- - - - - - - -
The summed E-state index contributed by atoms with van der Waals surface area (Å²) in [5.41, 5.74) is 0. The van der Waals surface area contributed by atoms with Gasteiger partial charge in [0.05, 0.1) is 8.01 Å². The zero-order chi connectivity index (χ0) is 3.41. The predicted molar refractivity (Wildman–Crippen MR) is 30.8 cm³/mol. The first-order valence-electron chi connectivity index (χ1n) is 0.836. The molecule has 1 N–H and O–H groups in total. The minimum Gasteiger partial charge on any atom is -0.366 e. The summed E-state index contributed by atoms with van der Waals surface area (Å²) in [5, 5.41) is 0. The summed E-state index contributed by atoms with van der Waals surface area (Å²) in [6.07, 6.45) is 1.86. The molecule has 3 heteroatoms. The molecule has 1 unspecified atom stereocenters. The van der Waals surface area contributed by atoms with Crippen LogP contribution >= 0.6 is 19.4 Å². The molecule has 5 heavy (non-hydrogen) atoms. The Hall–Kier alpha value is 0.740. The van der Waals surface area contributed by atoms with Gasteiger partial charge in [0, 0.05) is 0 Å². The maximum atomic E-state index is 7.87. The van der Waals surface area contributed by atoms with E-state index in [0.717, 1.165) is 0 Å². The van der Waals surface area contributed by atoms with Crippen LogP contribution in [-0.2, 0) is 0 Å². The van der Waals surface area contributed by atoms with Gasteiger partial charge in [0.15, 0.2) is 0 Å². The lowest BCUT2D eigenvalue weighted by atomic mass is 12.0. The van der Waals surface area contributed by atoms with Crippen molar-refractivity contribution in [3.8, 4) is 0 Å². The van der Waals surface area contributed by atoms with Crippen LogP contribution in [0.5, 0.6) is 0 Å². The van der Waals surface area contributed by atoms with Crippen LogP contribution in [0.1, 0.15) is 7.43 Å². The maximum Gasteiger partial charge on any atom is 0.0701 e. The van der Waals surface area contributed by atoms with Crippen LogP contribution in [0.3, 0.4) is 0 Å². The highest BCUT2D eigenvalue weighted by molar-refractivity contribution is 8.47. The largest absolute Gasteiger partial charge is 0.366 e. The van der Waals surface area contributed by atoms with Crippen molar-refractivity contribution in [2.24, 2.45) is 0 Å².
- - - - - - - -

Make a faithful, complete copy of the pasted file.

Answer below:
The summed E-state index contributed by atoms with van der Waals surface area (Å²) in [5.41, 5.74) is 0. The van der Waals surface area contributed by atoms with Gasteiger partial charge in [0.05, 0.1) is 8.01 Å². The zero-order chi connectivity index (χ0) is 3.41. The predicted molar refractivity (Wildman–Crippen MR) is 30.8 cm³/mol. The first-order valence-electron chi connectivity index (χ1n) is 0.836. The molecule has 1 N–H and O–H groups in total. The minimum Gasteiger partial charge on any atom is -0.366 e. The summed E-state index contributed by atoms with van der Waals surface area (Å²) in [5, 5.41) is 0. The summed E-state index contributed by atoms with van der Waals surface area (Å²) in [6.07, 6.45) is 1.86. The molecule has 3 heteroatoms. The molecule has 1 unspecified atom stereocenters. The van der Waals surface area contributed by atoms with Crippen LogP contribution >= 0.6 is 19.4 Å². The molecule has 5 heavy (non-hydrogen) atoms. The Hall–Kier alpha value is 0.740. The van der Waals surface area contributed by atoms with Gasteiger partial charge in [0, 0.05) is 0 Å². The maximum atomic E-state index is 7.87. The van der Waals surface area contributed by atoms with E-state index in [0.717, 1.165) is 0 Å². The van der Waals surface area contributed by atoms with Crippen LogP contribution in [-0.2, 0) is 0 Å². The van der Waals surface area contributed by atoms with Gasteiger partial charge in [0.15, 0.2) is 0 Å². The lowest BCUT2D eigenvalue weighted by atomic mass is 12.0. The van der Waals surface area contributed by atoms with Crippen molar-refractivity contribution in [3.8, 4) is 0 Å². The van der Waals surface area contributed by atoms with Crippen LogP contribution in [0.5, 0.6) is 0 Å². The van der Waals surface area contributed by atoms with Crippen LogP contribution in [0.1, 0.15) is 7.43 Å². The maximum Gasteiger partial charge on any atom is 0.0701 e. The van der Waals surface area contributed by atoms with Crippen LogP contribution in [0.3, 0.4) is 0 Å². The highest BCUT2D eigenvalue weighted by molar-refractivity contribution is 8.47. The largest absolute Gasteiger partial charge is 0.366 e. The van der Waals surface area contributed by atoms with Crippen molar-refractivity contribution in [2.24, 2.45) is 0 Å².